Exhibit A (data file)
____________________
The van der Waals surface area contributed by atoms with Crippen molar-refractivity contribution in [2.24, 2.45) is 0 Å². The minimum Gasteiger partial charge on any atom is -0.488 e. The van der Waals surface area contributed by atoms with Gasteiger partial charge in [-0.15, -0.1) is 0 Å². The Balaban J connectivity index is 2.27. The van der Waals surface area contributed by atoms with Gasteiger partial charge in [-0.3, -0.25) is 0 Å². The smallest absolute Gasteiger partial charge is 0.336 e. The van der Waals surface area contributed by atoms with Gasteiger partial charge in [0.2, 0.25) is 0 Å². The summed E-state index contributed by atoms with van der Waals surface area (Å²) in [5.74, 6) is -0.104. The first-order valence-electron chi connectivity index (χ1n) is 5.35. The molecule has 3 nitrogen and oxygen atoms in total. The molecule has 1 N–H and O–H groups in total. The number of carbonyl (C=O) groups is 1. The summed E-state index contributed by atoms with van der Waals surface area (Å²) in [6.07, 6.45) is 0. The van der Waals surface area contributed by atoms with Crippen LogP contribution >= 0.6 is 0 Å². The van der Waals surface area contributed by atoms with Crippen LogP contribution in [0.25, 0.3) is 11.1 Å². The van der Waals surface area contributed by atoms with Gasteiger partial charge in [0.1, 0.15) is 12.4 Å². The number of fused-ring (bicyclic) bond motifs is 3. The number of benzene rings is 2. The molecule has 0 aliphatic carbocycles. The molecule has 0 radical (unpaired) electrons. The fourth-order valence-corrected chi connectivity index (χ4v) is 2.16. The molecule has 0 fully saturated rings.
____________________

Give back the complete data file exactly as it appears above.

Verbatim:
The van der Waals surface area contributed by atoms with Crippen molar-refractivity contribution in [2.24, 2.45) is 0 Å². The minimum Gasteiger partial charge on any atom is -0.488 e. The van der Waals surface area contributed by atoms with Gasteiger partial charge in [-0.15, -0.1) is 0 Å². The Balaban J connectivity index is 2.27. The van der Waals surface area contributed by atoms with Gasteiger partial charge in [-0.3, -0.25) is 0 Å². The smallest absolute Gasteiger partial charge is 0.336 e. The van der Waals surface area contributed by atoms with Gasteiger partial charge in [0.2, 0.25) is 0 Å². The summed E-state index contributed by atoms with van der Waals surface area (Å²) in [5.74, 6) is -0.104. The first-order valence-electron chi connectivity index (χ1n) is 5.35. The molecule has 3 nitrogen and oxygen atoms in total. The molecule has 1 N–H and O–H groups in total. The number of carbonyl (C=O) groups is 1. The summed E-state index contributed by atoms with van der Waals surface area (Å²) in [6.07, 6.45) is 0. The van der Waals surface area contributed by atoms with Crippen LogP contribution >= 0.6 is 0 Å². The van der Waals surface area contributed by atoms with Crippen LogP contribution in [0.25, 0.3) is 11.1 Å². The van der Waals surface area contributed by atoms with Gasteiger partial charge in [0.1, 0.15) is 12.4 Å². The number of fused-ring (bicyclic) bond motifs is 3. The number of benzene rings is 2. The molecule has 0 aliphatic carbocycles. The molecule has 0 radical (unpaired) electrons. The fourth-order valence-corrected chi connectivity index (χ4v) is 2.16. The molecule has 0 fully saturated rings.